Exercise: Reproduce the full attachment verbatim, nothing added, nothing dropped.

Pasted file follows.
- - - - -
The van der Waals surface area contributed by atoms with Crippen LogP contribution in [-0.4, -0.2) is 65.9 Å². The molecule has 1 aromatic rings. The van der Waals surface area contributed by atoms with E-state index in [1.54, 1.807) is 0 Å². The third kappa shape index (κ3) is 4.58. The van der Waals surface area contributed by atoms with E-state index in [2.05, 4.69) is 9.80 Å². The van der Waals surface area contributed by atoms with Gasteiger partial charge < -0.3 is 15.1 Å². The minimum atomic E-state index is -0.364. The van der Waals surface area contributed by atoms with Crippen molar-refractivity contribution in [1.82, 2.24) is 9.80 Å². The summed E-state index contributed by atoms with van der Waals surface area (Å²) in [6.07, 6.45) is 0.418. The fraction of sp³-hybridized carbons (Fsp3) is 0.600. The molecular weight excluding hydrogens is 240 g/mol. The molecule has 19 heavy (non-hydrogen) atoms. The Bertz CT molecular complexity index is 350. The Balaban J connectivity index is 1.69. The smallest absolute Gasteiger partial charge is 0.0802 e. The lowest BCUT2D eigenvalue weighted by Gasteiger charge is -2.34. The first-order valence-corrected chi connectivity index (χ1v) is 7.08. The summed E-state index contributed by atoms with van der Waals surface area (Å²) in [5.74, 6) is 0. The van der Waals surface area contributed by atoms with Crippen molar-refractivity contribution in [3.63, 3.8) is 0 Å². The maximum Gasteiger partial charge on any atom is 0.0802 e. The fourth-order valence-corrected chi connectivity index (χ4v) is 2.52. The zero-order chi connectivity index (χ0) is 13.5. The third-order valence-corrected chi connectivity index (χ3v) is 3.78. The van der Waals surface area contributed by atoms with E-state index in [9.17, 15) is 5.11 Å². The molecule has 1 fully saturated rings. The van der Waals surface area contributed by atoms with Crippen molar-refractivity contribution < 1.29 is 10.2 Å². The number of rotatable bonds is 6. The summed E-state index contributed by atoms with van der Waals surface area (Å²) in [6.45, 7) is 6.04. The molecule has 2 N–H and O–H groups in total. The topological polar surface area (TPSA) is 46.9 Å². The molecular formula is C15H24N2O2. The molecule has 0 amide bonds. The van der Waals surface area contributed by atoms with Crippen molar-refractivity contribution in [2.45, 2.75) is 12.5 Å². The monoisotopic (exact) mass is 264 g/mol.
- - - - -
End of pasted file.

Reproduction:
The van der Waals surface area contributed by atoms with Crippen LogP contribution in [-0.4, -0.2) is 65.9 Å². The molecule has 1 aromatic rings. The van der Waals surface area contributed by atoms with E-state index in [1.54, 1.807) is 0 Å². The third kappa shape index (κ3) is 4.58. The van der Waals surface area contributed by atoms with E-state index in [2.05, 4.69) is 9.80 Å². The van der Waals surface area contributed by atoms with Gasteiger partial charge < -0.3 is 15.1 Å². The minimum atomic E-state index is -0.364. The van der Waals surface area contributed by atoms with Crippen molar-refractivity contribution in [1.82, 2.24) is 9.80 Å². The summed E-state index contributed by atoms with van der Waals surface area (Å²) in [6.07, 6.45) is 0.418. The fraction of sp³-hybridized carbons (Fsp3) is 0.600. The molecular weight excluding hydrogens is 240 g/mol. The molecule has 19 heavy (non-hydrogen) atoms. The Bertz CT molecular complexity index is 350. The Balaban J connectivity index is 1.69. The smallest absolute Gasteiger partial charge is 0.0802 e. The lowest BCUT2D eigenvalue weighted by Gasteiger charge is -2.34. The first-order valence-corrected chi connectivity index (χ1v) is 7.08. The summed E-state index contributed by atoms with van der Waals surface area (Å²) in [5.74, 6) is 0. The van der Waals surface area contributed by atoms with Crippen molar-refractivity contribution in [3.63, 3.8) is 0 Å². The maximum Gasteiger partial charge on any atom is 0.0802 e. The fourth-order valence-corrected chi connectivity index (χ4v) is 2.52. The zero-order chi connectivity index (χ0) is 13.5. The third-order valence-corrected chi connectivity index (χ3v) is 3.78. The van der Waals surface area contributed by atoms with E-state index in [9.17, 15) is 5.11 Å². The molecule has 1 fully saturated rings. The van der Waals surface area contributed by atoms with Crippen molar-refractivity contribution < 1.29 is 10.2 Å². The number of rotatable bonds is 6. The summed E-state index contributed by atoms with van der Waals surface area (Å²) in [6.45, 7) is 6.04. The molecule has 2 N–H and O–H groups in total. The topological polar surface area (TPSA) is 46.9 Å². The molecular formula is C15H24N2O2. The molecule has 0 amide bonds. The van der Waals surface area contributed by atoms with Crippen molar-refractivity contribution in [2.45, 2.75) is 12.5 Å². The monoisotopic (exact) mass is 264 g/mol.